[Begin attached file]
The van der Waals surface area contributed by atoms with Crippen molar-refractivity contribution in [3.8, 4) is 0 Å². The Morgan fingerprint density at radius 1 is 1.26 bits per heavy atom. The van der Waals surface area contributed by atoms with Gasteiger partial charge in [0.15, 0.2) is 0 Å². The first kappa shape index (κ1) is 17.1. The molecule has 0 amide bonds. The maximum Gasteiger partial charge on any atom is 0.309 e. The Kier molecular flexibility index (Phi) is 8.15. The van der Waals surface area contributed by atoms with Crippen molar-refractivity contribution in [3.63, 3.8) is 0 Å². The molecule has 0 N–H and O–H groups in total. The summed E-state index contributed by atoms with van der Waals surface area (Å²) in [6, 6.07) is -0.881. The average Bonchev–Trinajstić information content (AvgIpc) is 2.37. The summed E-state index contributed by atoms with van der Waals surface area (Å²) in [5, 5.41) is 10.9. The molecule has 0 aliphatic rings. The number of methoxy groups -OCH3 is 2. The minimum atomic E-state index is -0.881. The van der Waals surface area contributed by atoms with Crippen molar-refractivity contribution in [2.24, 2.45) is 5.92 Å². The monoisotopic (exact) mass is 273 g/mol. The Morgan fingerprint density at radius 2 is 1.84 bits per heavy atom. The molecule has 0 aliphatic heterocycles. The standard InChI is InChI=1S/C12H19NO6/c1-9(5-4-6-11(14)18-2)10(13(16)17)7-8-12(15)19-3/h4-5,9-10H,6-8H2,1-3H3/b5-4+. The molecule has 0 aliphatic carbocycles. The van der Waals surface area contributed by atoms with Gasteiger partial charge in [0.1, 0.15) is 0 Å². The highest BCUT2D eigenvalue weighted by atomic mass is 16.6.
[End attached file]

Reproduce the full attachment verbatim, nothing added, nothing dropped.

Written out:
The van der Waals surface area contributed by atoms with Crippen molar-refractivity contribution in [3.8, 4) is 0 Å². The Morgan fingerprint density at radius 1 is 1.26 bits per heavy atom. The van der Waals surface area contributed by atoms with Gasteiger partial charge in [0.15, 0.2) is 0 Å². The first kappa shape index (κ1) is 17.1. The molecule has 0 amide bonds. The maximum Gasteiger partial charge on any atom is 0.309 e. The Kier molecular flexibility index (Phi) is 8.15. The van der Waals surface area contributed by atoms with Crippen molar-refractivity contribution in [3.63, 3.8) is 0 Å². The molecule has 0 N–H and O–H groups in total. The summed E-state index contributed by atoms with van der Waals surface area (Å²) in [6, 6.07) is -0.881. The average Bonchev–Trinajstić information content (AvgIpc) is 2.37. The summed E-state index contributed by atoms with van der Waals surface area (Å²) in [5, 5.41) is 10.9. The molecule has 0 aliphatic rings. The number of methoxy groups -OCH3 is 2. The minimum atomic E-state index is -0.881. The van der Waals surface area contributed by atoms with Crippen molar-refractivity contribution in [2.24, 2.45) is 5.92 Å². The monoisotopic (exact) mass is 273 g/mol. The Morgan fingerprint density at radius 2 is 1.84 bits per heavy atom. The molecule has 0 aliphatic heterocycles. The standard InChI is InChI=1S/C12H19NO6/c1-9(5-4-6-11(14)18-2)10(13(16)17)7-8-12(15)19-3/h4-5,9-10H,6-8H2,1-3H3/b5-4+. The molecule has 0 aliphatic carbocycles. The van der Waals surface area contributed by atoms with Gasteiger partial charge in [0.1, 0.15) is 0 Å². The highest BCUT2D eigenvalue weighted by atomic mass is 16.6.